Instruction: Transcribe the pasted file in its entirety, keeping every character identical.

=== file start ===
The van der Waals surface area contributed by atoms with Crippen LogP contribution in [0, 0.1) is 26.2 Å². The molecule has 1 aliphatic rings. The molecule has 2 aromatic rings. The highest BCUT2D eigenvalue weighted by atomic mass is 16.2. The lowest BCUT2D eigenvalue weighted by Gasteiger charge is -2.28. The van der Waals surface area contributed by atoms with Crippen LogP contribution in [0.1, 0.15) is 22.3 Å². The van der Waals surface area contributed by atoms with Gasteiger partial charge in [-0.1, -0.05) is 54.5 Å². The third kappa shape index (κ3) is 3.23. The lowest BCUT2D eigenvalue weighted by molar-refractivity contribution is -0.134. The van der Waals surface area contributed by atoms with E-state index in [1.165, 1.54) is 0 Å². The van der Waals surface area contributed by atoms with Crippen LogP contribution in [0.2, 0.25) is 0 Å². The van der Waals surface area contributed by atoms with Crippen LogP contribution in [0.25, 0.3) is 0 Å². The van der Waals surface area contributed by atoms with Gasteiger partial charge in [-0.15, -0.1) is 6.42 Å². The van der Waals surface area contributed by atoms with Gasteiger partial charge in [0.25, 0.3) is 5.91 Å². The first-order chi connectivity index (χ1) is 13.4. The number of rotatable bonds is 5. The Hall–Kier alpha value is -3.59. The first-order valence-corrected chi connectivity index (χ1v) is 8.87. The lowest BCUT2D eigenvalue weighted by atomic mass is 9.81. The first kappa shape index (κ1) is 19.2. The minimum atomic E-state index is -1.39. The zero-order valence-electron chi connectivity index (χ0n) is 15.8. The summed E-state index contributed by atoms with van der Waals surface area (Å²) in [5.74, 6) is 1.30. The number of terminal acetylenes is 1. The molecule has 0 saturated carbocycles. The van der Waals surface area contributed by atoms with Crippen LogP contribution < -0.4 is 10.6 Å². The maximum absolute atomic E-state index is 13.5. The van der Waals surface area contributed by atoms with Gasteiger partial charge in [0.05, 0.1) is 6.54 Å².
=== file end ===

The van der Waals surface area contributed by atoms with Crippen LogP contribution in [0, 0.1) is 26.2 Å². The molecule has 1 aliphatic rings. The molecule has 2 aromatic rings. The highest BCUT2D eigenvalue weighted by atomic mass is 16.2. The lowest BCUT2D eigenvalue weighted by Gasteiger charge is -2.28. The van der Waals surface area contributed by atoms with Crippen LogP contribution in [0.1, 0.15) is 22.3 Å². The van der Waals surface area contributed by atoms with Gasteiger partial charge in [-0.1, -0.05) is 54.5 Å². The third kappa shape index (κ3) is 3.23. The lowest BCUT2D eigenvalue weighted by molar-refractivity contribution is -0.134. The van der Waals surface area contributed by atoms with E-state index in [1.165, 1.54) is 0 Å². The van der Waals surface area contributed by atoms with Crippen LogP contribution in [0.2, 0.25) is 0 Å². The van der Waals surface area contributed by atoms with Crippen LogP contribution in [0.25, 0.3) is 0 Å². The van der Waals surface area contributed by atoms with Gasteiger partial charge in [-0.15, -0.1) is 6.42 Å². The van der Waals surface area contributed by atoms with Gasteiger partial charge in [0.25, 0.3) is 5.91 Å². The first-order chi connectivity index (χ1) is 13.4. The number of rotatable bonds is 5. The Hall–Kier alpha value is -3.59. The first-order valence-corrected chi connectivity index (χ1v) is 8.87. The lowest BCUT2D eigenvalue weighted by atomic mass is 9.81. The first kappa shape index (κ1) is 19.2. The minimum atomic E-state index is -1.39. The zero-order valence-electron chi connectivity index (χ0n) is 15.8. The summed E-state index contributed by atoms with van der Waals surface area (Å²) in [5.74, 6) is 1.30. The number of terminal acetylenes is 1. The molecule has 0 saturated carbocycles. The van der Waals surface area contributed by atoms with Crippen LogP contribution < -0.4 is 10.6 Å². The maximum absolute atomic E-state index is 13.5. The van der Waals surface area contributed by atoms with Gasteiger partial charge in [0.05, 0.1) is 6.54 Å².